We measured ultraweak emissions of the Xenopus laevis eggs and embryos during normal development and under the influence of stress factors in a spectral range of 250 to 800 nm using a photomultiplier. The registered emissions were analyzed by several basic characteristics: mean intensity, histograms, kurtosis, linear trends, and Fourier spectra. We followed relationships between these parameters and developmental stage, as well as the number of individuals in optic contact with each other. The ultraweak emissions did not differ from the background at all developmental stages according to the mean intensity. But Fourier analysis revealed the reliable presence of a number of spectral lines of ultraweak emission, predominantly in the range of 10−2–50 Hz, in the embryos at developmental stages 2 to 11. The intensity of ultraweak emissions reliably decreased within the first 10 min after egg activation and fertilization, as well as in the case of optic interaction between groups of embryos. Sharp cooling, increase in osmotic medium pressure, and transfer in a Ca2+ and Mg2+-free medium induced a short term (∼1–5 min) increase in the mean intensity of ultraweak emission. We studied specific features of ultraweak emissions from different parts of the embryo. The intensity of emission from the animal part of early blastula exceeded those from the vegetal area and entire embryo. Separated fragments of the lateral ectoderm at the neurula stage had higher mean intensities of ultraweak emission than intact embryos at the same developmental stages.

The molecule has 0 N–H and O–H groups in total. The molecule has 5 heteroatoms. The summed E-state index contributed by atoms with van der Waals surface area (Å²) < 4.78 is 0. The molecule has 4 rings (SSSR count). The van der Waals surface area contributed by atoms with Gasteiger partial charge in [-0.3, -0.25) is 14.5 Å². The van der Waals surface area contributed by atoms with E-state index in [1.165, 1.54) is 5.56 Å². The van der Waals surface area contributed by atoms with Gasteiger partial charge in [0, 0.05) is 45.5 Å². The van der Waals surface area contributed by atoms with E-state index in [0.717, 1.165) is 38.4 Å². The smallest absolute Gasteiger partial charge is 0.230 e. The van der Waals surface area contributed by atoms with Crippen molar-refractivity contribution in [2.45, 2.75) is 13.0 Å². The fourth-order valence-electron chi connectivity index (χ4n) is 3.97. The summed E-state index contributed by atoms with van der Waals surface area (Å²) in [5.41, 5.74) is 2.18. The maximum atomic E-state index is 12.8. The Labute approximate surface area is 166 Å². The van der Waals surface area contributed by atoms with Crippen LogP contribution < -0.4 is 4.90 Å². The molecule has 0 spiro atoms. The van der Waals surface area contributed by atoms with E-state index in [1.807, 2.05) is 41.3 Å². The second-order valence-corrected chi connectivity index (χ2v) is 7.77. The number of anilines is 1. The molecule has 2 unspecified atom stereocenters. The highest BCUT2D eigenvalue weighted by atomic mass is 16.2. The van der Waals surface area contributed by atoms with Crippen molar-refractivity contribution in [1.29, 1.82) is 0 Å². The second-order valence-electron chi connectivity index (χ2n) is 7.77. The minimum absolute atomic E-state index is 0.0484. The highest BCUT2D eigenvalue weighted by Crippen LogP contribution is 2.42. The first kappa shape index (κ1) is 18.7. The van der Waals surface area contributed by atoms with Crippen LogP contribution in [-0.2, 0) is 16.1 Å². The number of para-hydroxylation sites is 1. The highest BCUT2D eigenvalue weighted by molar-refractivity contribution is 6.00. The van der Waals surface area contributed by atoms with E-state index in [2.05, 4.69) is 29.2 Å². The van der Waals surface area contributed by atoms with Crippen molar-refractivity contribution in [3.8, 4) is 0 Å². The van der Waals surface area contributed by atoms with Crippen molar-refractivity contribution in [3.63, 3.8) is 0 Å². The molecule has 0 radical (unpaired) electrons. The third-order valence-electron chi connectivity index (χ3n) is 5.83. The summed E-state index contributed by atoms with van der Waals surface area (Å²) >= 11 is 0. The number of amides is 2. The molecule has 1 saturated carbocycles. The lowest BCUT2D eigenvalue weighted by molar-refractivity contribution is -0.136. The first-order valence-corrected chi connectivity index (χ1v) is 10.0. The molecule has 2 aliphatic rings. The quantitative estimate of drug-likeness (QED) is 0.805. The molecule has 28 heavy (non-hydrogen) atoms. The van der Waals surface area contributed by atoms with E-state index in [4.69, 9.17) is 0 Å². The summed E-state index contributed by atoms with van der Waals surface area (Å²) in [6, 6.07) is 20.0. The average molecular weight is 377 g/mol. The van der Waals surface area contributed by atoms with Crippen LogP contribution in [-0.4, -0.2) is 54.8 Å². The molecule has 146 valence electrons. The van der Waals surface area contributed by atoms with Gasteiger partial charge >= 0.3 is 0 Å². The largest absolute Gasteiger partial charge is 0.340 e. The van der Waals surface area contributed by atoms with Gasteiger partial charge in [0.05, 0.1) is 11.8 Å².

Russian Journal of Developmental Biology – Springer Journals
Published: Oct 2, 2007
It’s your single place to instantly
discover and read the research
that matters to you.
Enjoy affordable access to
over 18 million articles from more than
15,000 peer-reviewed journals.
All for just $49/month
Query the DeepDyve database, plus search all of PubMed and Google Scholar seamlessly
Save any article or search result from DeepDyve, PubMed, and Google Scholar... all in one place.
Get unlimited, online access to over 18 million full-text articles from more than 15,000 scientific journals.
Read from thousands of the leading scholarly journals from SpringerNature, Elsevier, Wiley-Blackwell, Oxford University Press and more.
All the latest content is available, no embargo periods.
“Hi guys, I cannot tell you how much I love this resource. Incredible. I really believe you've hit the nail on the head with this site in regards to solving the research-purchase issue.”Daniel C.
“Whoa! It’s like Spotify but for academic articles.”@Phil_Robichaud
“I must say, @deepdyve is a fabulous solution to the independent researcher's problem of #access to #information.”@deepthiw
“My last article couldn't be possible without the platform @deepdyve that makes journal papers cheaper.”@JoseServera